Threat to the Macau premium mass gambling segment from regulatory action against certain China UnionPay Ltd transactions at either pawnshops or some jewellery shops on casino premises and beyond is in likelihood “overblown”, says a Sunday memo from Morgan Stanley Asia Ltd.
Last week a number of brokerages had mentioned that premium mass play – involving high minimum bets but for cash rather than the credit typically extended to VIP gamblers – could account for 20 percent or more of Macau casino gross gaming revenue (GGR), and be the segment most affected by action against UnionPay transactions.
But Morgan Stanley analysts Praveen Choudhary and Jeremy An wrote in their latest market update: “For the whole industry, we estimate that 23 percent of GGR and 32 percent of EBITDA [earnings before interest, taxation, depreciation and amortisation] comes from this segment. However, not all of them need cash from pawnshops and the impact should be minimal and for a short period.”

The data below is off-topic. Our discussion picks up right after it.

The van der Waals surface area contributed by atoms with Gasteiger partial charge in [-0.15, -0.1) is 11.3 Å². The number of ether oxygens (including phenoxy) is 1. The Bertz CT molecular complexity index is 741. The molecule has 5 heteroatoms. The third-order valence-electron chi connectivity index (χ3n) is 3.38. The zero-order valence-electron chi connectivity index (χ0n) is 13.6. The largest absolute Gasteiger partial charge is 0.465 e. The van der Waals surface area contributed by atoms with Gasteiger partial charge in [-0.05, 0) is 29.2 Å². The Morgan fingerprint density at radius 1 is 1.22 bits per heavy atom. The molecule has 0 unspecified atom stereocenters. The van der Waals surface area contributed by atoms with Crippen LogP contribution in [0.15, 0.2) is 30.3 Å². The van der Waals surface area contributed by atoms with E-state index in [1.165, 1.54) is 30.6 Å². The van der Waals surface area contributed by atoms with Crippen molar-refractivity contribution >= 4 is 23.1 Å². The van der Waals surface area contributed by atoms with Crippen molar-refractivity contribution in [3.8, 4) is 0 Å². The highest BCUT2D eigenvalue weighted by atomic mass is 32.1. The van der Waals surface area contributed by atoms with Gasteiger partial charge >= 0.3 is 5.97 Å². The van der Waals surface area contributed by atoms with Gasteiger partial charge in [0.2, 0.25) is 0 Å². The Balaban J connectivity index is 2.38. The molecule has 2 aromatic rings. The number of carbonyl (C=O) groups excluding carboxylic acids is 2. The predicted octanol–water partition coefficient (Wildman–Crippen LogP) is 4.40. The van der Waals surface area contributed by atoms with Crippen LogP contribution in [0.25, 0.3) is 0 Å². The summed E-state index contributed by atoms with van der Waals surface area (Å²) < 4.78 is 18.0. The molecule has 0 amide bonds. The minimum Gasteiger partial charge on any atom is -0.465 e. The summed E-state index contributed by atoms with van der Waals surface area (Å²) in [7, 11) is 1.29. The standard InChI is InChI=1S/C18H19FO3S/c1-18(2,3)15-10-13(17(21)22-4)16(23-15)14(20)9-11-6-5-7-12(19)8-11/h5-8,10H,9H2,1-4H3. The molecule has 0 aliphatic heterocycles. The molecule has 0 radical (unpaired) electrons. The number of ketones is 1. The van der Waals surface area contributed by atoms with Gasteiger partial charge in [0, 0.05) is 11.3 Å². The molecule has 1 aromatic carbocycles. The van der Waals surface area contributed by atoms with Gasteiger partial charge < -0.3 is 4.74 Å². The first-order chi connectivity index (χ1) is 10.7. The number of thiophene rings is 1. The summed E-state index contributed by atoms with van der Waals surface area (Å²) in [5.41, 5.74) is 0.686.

They added: “UnionPay concern is overblown in our view: historical efforts by central banks and monetary authorities (such as reducing the daily and annual ATM withdrawal limit, [and] connecting ATM cards to identity cards, and implementation of facial recognition) have had minimal impact on GGR, while making the industry structure much more robust and sustainable in the long term.”
The Morgan Stanley team suggested that were weakness to be shown in Macau GGR for the remainder of June, it was more likely to be associated with “World Cup impact” and what the analysts termed “second-quarter seasonality”.
“Since 2012, Macau has underperformed the Hang Seng Index every year in the second quarter (except for 2013 and 2017), and so far, [second quarter] 2018 has been similar, trailing 3 percentage points,” wrote the analysts.
The analysts added, referring to the FIFA World Cup 2018, an international soccer tournament in Russia, and the distraction it might cause for Macau gambling customers: “The upcoming World Cup (15 June to 15 July) could result in weaker than expected GGR growth during the summer.”
But the institution said there remained room for surprise on the upside, as the producer price index (PPI) in China had improved by 0.7 percentage points sequentially in May.
“The producer price index rebounded in China in May, to 4.1 percent from 3.4 percent in April: that beat consensus expectation. Historically, we have seen strong correlation between PPI in China and GGR in Macau,” wrote the Morgan Stanley team.
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